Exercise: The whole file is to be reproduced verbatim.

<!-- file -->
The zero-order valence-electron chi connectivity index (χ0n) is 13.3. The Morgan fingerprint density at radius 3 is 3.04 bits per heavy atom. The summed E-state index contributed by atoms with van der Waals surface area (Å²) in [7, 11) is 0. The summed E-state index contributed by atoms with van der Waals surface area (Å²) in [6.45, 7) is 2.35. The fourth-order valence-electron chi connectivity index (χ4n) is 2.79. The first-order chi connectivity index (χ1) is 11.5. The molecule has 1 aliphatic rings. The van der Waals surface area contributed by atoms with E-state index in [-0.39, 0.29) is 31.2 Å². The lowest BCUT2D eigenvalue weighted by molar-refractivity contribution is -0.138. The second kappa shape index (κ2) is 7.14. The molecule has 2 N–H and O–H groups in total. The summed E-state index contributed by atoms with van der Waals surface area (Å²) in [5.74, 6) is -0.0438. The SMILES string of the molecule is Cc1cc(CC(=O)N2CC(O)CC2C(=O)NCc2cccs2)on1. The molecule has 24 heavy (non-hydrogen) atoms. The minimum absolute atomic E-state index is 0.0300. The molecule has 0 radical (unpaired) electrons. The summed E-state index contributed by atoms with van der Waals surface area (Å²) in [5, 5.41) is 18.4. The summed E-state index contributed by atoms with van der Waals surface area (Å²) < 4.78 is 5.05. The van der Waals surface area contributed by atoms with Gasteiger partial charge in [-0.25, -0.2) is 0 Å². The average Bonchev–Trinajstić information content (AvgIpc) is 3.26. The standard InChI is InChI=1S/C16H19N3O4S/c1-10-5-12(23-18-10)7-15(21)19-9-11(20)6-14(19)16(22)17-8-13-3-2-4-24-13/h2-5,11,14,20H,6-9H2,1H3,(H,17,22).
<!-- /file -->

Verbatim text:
The zero-order valence-electron chi connectivity index (χ0n) is 13.3. The Morgan fingerprint density at radius 3 is 3.04 bits per heavy atom. The summed E-state index contributed by atoms with van der Waals surface area (Å²) in [7, 11) is 0. The summed E-state index contributed by atoms with van der Waals surface area (Å²) in [6.45, 7) is 2.35. The fourth-order valence-electron chi connectivity index (χ4n) is 2.79. The first-order chi connectivity index (χ1) is 11.5. The molecule has 1 aliphatic rings. The van der Waals surface area contributed by atoms with E-state index in [-0.39, 0.29) is 31.2 Å². The lowest BCUT2D eigenvalue weighted by molar-refractivity contribution is -0.138. The second kappa shape index (κ2) is 7.14. The molecule has 2 N–H and O–H groups in total. The summed E-state index contributed by atoms with van der Waals surface area (Å²) in [5.74, 6) is -0.0438. The SMILES string of the molecule is Cc1cc(CC(=O)N2CC(O)CC2C(=O)NCc2cccs2)on1. The molecule has 24 heavy (non-hydrogen) atoms. The minimum absolute atomic E-state index is 0.0300. The molecule has 0 radical (unpaired) electrons. The summed E-state index contributed by atoms with van der Waals surface area (Å²) in [5, 5.41) is 18.4. The summed E-state index contributed by atoms with van der Waals surface area (Å²) < 4.78 is 5.05. The van der Waals surface area contributed by atoms with Gasteiger partial charge in [-0.25, -0.2) is 0 Å². The average Bonchev–Trinajstić information content (AvgIpc) is 3.26. The standard InChI is InChI=1S/C16H19N3O4S/c1-10-5-12(23-18-10)7-15(21)19-9-11(20)6-14(19)16(22)17-8-13-3-2-4-24-13/h2-5,11,14,20H,6-9H2,1H3,(H,17,22).